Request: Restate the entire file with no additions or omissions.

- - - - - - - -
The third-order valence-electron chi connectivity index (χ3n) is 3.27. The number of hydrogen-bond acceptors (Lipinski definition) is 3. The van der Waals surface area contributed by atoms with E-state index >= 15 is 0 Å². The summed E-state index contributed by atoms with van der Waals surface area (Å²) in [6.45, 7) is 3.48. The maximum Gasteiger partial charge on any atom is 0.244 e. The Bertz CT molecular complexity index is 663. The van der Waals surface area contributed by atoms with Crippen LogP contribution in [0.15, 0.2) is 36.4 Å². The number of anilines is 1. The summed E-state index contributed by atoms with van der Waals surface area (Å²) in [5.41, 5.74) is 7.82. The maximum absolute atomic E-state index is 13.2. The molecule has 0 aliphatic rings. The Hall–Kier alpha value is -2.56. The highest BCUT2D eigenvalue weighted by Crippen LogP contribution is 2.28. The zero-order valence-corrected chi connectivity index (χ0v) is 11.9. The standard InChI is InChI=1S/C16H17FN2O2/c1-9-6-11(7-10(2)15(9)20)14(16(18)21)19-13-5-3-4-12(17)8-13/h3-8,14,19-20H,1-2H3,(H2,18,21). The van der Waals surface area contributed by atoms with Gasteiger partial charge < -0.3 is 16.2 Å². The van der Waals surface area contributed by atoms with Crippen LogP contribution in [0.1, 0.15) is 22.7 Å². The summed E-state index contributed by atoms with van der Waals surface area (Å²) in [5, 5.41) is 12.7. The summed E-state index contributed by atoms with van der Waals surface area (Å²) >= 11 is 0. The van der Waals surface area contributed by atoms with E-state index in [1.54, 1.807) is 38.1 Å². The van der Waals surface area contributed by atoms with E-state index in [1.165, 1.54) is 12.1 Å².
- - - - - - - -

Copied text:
The third-order valence-electron chi connectivity index (χ3n) is 3.27. The number of hydrogen-bond acceptors (Lipinski definition) is 3. The van der Waals surface area contributed by atoms with E-state index >= 15 is 0 Å². The summed E-state index contributed by atoms with van der Waals surface area (Å²) in [6.45, 7) is 3.48. The maximum Gasteiger partial charge on any atom is 0.244 e. The Bertz CT molecular complexity index is 663. The van der Waals surface area contributed by atoms with Crippen LogP contribution in [0.15, 0.2) is 36.4 Å². The number of anilines is 1. The summed E-state index contributed by atoms with van der Waals surface area (Å²) in [5.41, 5.74) is 7.82. The maximum absolute atomic E-state index is 13.2. The molecule has 0 aliphatic rings. The Hall–Kier alpha value is -2.56. The highest BCUT2D eigenvalue weighted by Crippen LogP contribution is 2.28. The zero-order valence-corrected chi connectivity index (χ0v) is 11.9. The standard InChI is InChI=1S/C16H17FN2O2/c1-9-6-11(7-10(2)15(9)20)14(16(18)21)19-13-5-3-4-12(17)8-13/h3-8,14,19-20H,1-2H3,(H2,18,21). The van der Waals surface area contributed by atoms with Gasteiger partial charge < -0.3 is 16.2 Å². The van der Waals surface area contributed by atoms with Crippen LogP contribution in [0.1, 0.15) is 22.7 Å². The summed E-state index contributed by atoms with van der Waals surface area (Å²) in [5, 5.41) is 12.7. The summed E-state index contributed by atoms with van der Waals surface area (Å²) >= 11 is 0. The van der Waals surface area contributed by atoms with E-state index in [1.54, 1.807) is 38.1 Å². The van der Waals surface area contributed by atoms with E-state index in [1.165, 1.54) is 12.1 Å².